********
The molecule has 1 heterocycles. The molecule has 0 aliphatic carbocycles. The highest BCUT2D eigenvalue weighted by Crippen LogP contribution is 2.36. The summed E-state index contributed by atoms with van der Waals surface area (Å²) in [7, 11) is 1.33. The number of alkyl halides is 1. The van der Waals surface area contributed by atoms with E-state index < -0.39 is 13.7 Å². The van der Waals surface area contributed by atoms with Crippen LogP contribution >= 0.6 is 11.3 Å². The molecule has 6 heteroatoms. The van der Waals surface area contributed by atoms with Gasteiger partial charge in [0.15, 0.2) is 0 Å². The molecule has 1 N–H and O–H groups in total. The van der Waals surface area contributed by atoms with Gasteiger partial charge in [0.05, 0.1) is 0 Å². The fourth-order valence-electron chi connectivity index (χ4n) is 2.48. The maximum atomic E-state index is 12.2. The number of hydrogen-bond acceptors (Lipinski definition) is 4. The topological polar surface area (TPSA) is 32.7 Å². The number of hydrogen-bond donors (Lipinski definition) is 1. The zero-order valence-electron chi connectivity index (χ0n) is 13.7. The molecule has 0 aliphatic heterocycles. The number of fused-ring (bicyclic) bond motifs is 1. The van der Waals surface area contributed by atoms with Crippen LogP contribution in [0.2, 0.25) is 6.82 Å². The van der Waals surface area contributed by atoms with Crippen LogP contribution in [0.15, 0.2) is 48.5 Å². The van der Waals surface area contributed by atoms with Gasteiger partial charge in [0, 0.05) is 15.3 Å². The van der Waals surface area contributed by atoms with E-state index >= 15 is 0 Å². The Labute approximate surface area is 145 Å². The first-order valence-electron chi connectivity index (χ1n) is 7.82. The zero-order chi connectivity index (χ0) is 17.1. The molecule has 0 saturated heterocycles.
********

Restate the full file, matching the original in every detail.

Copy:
The molecule has 1 heterocycles. The molecule has 0 aliphatic carbocycles. The highest BCUT2D eigenvalue weighted by Crippen LogP contribution is 2.36. The summed E-state index contributed by atoms with van der Waals surface area (Å²) in [7, 11) is 1.33. The number of alkyl halides is 1. The van der Waals surface area contributed by atoms with E-state index < -0.39 is 13.7 Å². The van der Waals surface area contributed by atoms with Crippen LogP contribution >= 0.6 is 11.3 Å². The molecule has 6 heteroatoms. The van der Waals surface area contributed by atoms with Gasteiger partial charge in [0.15, 0.2) is 0 Å². The molecule has 1 N–H and O–H groups in total. The van der Waals surface area contributed by atoms with Gasteiger partial charge in [0.05, 0.1) is 0 Å². The fourth-order valence-electron chi connectivity index (χ4n) is 2.48. The maximum atomic E-state index is 12.2. The number of hydrogen-bond acceptors (Lipinski definition) is 4. The topological polar surface area (TPSA) is 32.7 Å². The number of hydrogen-bond donors (Lipinski definition) is 1. The zero-order valence-electron chi connectivity index (χ0n) is 13.7. The molecule has 0 aliphatic heterocycles. The number of fused-ring (bicyclic) bond motifs is 1. The van der Waals surface area contributed by atoms with Crippen LogP contribution in [0.2, 0.25) is 6.82 Å². The van der Waals surface area contributed by atoms with Crippen LogP contribution in [0.15, 0.2) is 48.5 Å². The van der Waals surface area contributed by atoms with Gasteiger partial charge in [0, 0.05) is 15.3 Å². The van der Waals surface area contributed by atoms with E-state index >= 15 is 0 Å². The Labute approximate surface area is 145 Å². The first-order valence-electron chi connectivity index (χ1n) is 7.82. The zero-order chi connectivity index (χ0) is 17.1. The molecule has 0 saturated heterocycles.